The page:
Last Updated: 2011-10-29 22:19:49 UTC
by Richard Porter (Version: 1)
In CC 18 we discussed incident handling that encompasses planning for and implementing Incident Response procedures. Fortunately, or unfortunately depending on perspective, there is a large body of both experience and material that exists. 
The quick win list  provides a great initial roadmap to success for this control some of which I would like to call out but first, evidence handling procedures.
A couple of employers ago, I was tasked, along with a couple of other talented Security Engineers, with updating the evidence handling procedures for the company. It is important to understand that during an incident that evidence collection is just as critical as getting to the bottom of what happened.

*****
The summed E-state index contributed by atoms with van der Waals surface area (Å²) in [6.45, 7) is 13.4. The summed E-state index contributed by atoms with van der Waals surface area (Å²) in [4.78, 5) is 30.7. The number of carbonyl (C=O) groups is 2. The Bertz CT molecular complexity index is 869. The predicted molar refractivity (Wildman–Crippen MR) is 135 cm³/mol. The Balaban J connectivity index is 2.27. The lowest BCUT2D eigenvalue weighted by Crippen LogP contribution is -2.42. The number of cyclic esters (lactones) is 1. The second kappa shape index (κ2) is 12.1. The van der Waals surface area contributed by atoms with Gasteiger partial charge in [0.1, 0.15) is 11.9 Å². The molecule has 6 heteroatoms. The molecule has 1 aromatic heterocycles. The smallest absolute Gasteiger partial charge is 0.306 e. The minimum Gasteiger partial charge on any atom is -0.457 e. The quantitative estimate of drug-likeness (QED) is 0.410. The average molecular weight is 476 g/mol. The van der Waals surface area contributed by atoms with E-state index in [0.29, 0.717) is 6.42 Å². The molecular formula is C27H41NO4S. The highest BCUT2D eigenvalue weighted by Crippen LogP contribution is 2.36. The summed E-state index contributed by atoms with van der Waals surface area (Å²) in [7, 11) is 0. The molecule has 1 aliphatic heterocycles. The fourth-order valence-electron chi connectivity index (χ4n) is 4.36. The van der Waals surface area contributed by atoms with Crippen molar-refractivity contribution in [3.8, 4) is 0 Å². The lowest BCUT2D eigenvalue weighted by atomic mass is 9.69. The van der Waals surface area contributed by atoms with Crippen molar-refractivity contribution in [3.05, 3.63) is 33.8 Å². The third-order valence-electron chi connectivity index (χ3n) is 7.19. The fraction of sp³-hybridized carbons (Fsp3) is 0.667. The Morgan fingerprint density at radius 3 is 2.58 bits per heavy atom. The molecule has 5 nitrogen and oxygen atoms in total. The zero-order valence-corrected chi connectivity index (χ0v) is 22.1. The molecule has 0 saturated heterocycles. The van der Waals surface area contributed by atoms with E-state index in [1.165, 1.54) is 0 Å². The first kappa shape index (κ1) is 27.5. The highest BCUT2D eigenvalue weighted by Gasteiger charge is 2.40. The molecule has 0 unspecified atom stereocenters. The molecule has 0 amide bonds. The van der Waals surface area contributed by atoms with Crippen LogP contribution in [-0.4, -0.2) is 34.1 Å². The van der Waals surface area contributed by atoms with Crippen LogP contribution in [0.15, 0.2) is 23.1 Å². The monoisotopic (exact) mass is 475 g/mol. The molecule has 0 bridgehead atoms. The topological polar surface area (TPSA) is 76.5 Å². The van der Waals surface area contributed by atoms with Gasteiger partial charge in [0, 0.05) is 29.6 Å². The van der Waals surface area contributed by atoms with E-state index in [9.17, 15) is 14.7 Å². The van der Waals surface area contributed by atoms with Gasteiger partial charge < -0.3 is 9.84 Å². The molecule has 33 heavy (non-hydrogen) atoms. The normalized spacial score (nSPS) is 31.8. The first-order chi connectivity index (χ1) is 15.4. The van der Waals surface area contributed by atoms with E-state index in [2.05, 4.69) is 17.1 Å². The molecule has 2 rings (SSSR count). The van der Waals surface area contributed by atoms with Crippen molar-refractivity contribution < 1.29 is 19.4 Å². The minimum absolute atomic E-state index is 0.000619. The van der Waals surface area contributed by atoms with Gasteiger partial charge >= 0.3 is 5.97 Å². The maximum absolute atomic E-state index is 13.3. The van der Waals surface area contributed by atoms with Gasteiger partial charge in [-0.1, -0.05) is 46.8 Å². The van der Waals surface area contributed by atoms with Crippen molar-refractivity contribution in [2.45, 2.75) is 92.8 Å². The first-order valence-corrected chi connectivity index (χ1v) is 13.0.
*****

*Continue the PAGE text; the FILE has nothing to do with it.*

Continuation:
One rule that we adhered to, even when we were sure that an incident was downgraded to an “Event”, is treat it as if it was going to be reviewed in a court of law.
Interesting that there is also an RFC you can follow in this regard . RFC 3227 outlines some guidelines for Evidence collection and archiving.
I would like to call out section 2.4 of RFC 3227 and show this as some basic things to think about when doing incident handling:
2.4 Legal Considerations Computer evidence needs to be - Admissible: It must conform to certain legal rules before it can be put before a court. - Authentic: It must be possible to positively tie evidentiary material to the incident. - Complete: It must tell the whole story and not just a particular perspective. - Reliable: There must be nothing about how the evidence was collected and subsequently handled that casts doubt about its authenticity and veracity. - Believable: It must be readily believable and understandable by a court.
So, in honor of our critical controls month, I would like to know what you do for evidence handling.
--- ISC Handler on Duty